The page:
Efficient Measurement of Service Similarity

Efficient Measurement of Service Similarity

Joshua Church (Department of Computer Science, Volgenau School of Engineering, George Mason University, Fairfax, VA, USA) and Amihai Motro (Department of Computer Science, Volgenau School of Engineering, George Mason University, Fairfax, VA, USA)
Copyright: © 2013 |Pages: 18
DOI: 10.4018/jwsr.2013040102
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The authors define a formal model for information services that incorporates the concept of service similarity. The model places services in metric spaces, and allows for services that have arbitrarily complex inputs and output domains. The authors then address the challenge of service substitution: finding the services most similar to a given service among a group, possibly large, of candidate services. To solve this nearest neighbor problem efficiently the authors embed the space of services into a vector space and search for the nearest neighbors in the target space. The authors report on an extensive experiment that validates both their formalization of similarity and their methods for finding service substitutions.
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The increasing deployment of the service-oriented programming paradigm, in which programs are composed by weaving together distributed, platform-independent software components, raises the problem of service substitution: How to best replace one software component with another. The substitution may be motivated by a variety of reasons: An existing component might have failed, or there could be an alternative service that is of higher quality or lower cost. As the service-oriented paradigm gains popularity, the number of available services increases substantially, making the searches for substitutions more complicated and costly, and raising the need for methods and tools that facilitate such searches (Sillito, Murphy et al. 2008).

Finding the service (or group of services) that are most similar to a given service can be stated as a k-nearest neighbors problem. As such, it requires establishing a formal notion of service similarity. In this paper we describe a formal model for information services that incorporates the concept of service similarity, and we utilize this model for addressing the challenge of finding service substitutions.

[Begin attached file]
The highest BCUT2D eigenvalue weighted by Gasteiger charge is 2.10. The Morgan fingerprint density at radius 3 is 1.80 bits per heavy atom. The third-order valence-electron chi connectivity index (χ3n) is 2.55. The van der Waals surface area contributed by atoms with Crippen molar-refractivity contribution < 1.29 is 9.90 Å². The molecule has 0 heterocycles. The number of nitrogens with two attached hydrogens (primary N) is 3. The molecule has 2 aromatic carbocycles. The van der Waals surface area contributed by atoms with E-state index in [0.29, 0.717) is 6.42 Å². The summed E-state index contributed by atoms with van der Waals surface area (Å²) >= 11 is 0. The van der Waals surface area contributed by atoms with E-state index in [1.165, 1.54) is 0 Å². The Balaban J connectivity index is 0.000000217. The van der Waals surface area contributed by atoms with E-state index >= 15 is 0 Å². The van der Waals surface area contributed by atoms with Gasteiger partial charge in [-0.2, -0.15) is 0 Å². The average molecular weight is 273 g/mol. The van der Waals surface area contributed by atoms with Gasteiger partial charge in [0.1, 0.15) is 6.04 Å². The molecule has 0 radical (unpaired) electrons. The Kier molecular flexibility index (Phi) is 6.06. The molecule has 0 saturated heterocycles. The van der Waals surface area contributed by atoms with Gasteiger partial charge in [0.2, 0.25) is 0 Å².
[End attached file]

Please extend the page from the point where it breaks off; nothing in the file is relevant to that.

Our model has several distinguishing aspects. First, the model considers services as mappings of inputs to outputs. A simple example is a service that returns the current temperature for a given US Zip code. These services are stateless and free of side-effects. Our view of services is thus quite similar to that advocated by the Representative State Transfer (REST) architectural style (Zhao and Doshi 2009). Services designed according to RESTful principles make resources available to clients through Web pages: Clients navigate to a URL, provide the necessary input values, invoke the service and receive a response. Since REST describes functionality with simple URLs rather than operations enveloped in complex XML standards, RESTful service implementations are becoming a popular alternative to SOAP/WSDL technologies. Unfortunately, formal models and techniques that prove so useful for developing services with SOAP/WSDL standards are absent for this type of service. So, as more data is made available via RESTful services, a formal model for information services is expected to be useful for RESTful services.

An important feature of the model is that the input and output of a service could be arbitrarily complex. For example, a service that returns the value of a stock portfolio given a particular date and a set of stock symbols and their corresponding quantities — has input which is a pair comprising a single value (date) and an arbitrarily-sized set of pairs (stock symbol and quantity). Another feature of the model is that the semantics of services need not be represented externally — by means of natural language descriptions, sets of keywords, ontologies, and so on. Instead, when necessary, semantics are inferred from observable behavior.

Our model defines a notion of service similarity that is based solely on observable behavior. Similarity is measured with distance metrics. Each basic domain (such as real numbers or character strings) is associated with a simple metric, and these metrics are then combined to create complex metrics that could be associated with domains of arbitrary complexity. Given two services with identically structured inputs and outputs, their similarity is derived from the similarity of their outputs for identical inputs. Additionally, the model is extended to deal with service exceptions: instances in which services might not provide valid outputs as expected.

A naïve solution to the problem of finding substitutions is to compare the observable behavior of the given service to each of the candidate services. To avoid long computations at the time when the substitutions are needed, similarity measurements should be prepared ahead of time. The cost, however, could be high, since metrics could be complex, and the number of services could be high. To overcome this challenge we describe a method that embeds the given set of services into a vector space, where the complexity of measurement is reduced significantly.

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